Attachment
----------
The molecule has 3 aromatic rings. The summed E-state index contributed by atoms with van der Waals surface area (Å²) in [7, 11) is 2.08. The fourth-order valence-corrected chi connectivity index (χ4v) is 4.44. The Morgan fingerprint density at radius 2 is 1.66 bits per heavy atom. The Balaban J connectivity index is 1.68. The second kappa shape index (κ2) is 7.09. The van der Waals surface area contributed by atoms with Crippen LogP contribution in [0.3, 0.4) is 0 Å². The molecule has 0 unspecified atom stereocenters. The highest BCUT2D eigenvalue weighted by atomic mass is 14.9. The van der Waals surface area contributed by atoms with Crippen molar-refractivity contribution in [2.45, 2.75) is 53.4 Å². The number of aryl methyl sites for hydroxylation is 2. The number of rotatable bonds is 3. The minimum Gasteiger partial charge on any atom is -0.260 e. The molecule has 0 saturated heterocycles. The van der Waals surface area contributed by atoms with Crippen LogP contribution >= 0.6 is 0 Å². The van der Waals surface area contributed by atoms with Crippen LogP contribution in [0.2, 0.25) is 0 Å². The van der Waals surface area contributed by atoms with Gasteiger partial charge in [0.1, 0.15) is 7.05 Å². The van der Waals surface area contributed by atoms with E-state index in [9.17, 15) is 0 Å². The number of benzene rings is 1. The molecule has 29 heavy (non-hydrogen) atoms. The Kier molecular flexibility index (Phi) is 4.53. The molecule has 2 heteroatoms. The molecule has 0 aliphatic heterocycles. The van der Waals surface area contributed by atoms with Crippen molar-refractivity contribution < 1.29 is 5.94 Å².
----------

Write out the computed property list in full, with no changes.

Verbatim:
The molecule has 3 aromatic rings. The summed E-state index contributed by atoms with van der Waals surface area (Å²) in [7, 11) is 2.08. The fourth-order valence-corrected chi connectivity index (χ4v) is 4.44. The Morgan fingerprint density at radius 2 is 1.66 bits per heavy atom. The Balaban J connectivity index is 1.68. The second kappa shape index (κ2) is 7.09. The van der Waals surface area contributed by atoms with Crippen LogP contribution in [0.3, 0.4) is 0 Å². The molecule has 0 unspecified atom stereocenters. The highest BCUT2D eigenvalue weighted by atomic mass is 14.9. The van der Waals surface area contributed by atoms with Crippen molar-refractivity contribution in [2.45, 2.75) is 53.4 Å². The number of aryl methyl sites for hydroxylation is 2. The number of rotatable bonds is 3. The minimum Gasteiger partial charge on any atom is -0.260 e. The molecule has 0 saturated heterocycles. The van der Waals surface area contributed by atoms with Crippen LogP contribution >= 0.6 is 0 Å². The van der Waals surface area contributed by atoms with Crippen LogP contribution in [0.2, 0.25) is 0 Å². The van der Waals surface area contributed by atoms with Gasteiger partial charge in [0.1, 0.15) is 7.05 Å². The van der Waals surface area contributed by atoms with E-state index in [9.17, 15) is 0 Å². The number of benzene rings is 1. The molecule has 29 heavy (non-hydrogen) atoms. The Kier molecular flexibility index (Phi) is 4.53. The molecule has 2 heteroatoms. The molecule has 0 aliphatic heterocycles. The van der Waals surface area contributed by atoms with Crippen molar-refractivity contribution < 1.29 is 5.94 Å².